According to this CBS poll, voters still think Donald Trump has the best shot at beating Joe Biden—even post-indictment. If I’m on DeSantis’ team, there’s no number that I am more focused on for the next few weeks. Electability may not be the ball game, but it is the doorway. If you can convince primary voters that their favorite candidate can’t win, they are going to be open to another candidate. But if they prefer Trump AND think he has the best shot against Biden, the door is shut. 

The good news for all of these candidates—well, it’s good and bad—is that nobody is listening to them right now anyway. Like in 2016, all of the oxygen in the room is going to Trump for the time being. They can put out statements that people like me are reading, but Tim Scott’s tweet or Mike Pence’s radio interview are not going to break through for the time being. 

With Trump taking all the attention, time is ticking by and he is able to run more time off the clock. These guys need to put points on the board, but all they do for now is attend retail events in Iowa, check in with donors, and do some early debate prep.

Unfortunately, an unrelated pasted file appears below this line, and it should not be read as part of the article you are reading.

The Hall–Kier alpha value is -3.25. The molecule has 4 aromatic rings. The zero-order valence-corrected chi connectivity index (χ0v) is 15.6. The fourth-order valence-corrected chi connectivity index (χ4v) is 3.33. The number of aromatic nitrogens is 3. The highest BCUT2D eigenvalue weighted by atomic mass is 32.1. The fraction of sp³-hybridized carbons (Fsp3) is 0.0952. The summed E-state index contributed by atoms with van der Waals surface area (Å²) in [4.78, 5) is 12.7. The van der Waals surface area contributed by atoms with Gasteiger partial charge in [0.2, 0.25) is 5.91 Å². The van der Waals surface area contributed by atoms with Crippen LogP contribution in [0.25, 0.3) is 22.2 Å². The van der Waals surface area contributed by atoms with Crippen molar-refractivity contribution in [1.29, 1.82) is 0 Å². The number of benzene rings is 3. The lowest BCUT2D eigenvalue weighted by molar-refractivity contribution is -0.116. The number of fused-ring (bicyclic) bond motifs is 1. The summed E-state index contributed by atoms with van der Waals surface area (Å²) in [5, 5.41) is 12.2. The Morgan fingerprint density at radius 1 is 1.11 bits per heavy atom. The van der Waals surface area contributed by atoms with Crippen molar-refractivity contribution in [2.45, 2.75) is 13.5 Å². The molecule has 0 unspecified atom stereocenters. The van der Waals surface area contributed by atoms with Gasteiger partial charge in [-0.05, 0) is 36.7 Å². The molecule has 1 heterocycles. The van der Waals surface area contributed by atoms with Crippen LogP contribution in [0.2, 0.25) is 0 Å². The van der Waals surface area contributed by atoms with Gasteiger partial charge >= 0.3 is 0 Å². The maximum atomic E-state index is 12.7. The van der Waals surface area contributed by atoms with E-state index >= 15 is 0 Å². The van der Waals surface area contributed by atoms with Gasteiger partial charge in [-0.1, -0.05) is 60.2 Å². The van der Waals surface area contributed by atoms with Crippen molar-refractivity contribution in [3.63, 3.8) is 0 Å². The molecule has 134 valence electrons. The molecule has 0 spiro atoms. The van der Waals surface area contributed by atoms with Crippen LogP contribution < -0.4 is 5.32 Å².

Because the one thing this whole “the frontrunner is under federal indictment” thing may have done is shake up the calculus around whether Trump shows up for the first debate. And if he does, it may be the only shot for some of these candidates to break through. If they want to break through. 

In the meantime, the 2024ers do seem to be road testing some new talking points now that they’ve seen the charges. The shift from “Democrats weaponized DOJ” to “Yikes, umm, this looks serious” is subtle but here’s a taste: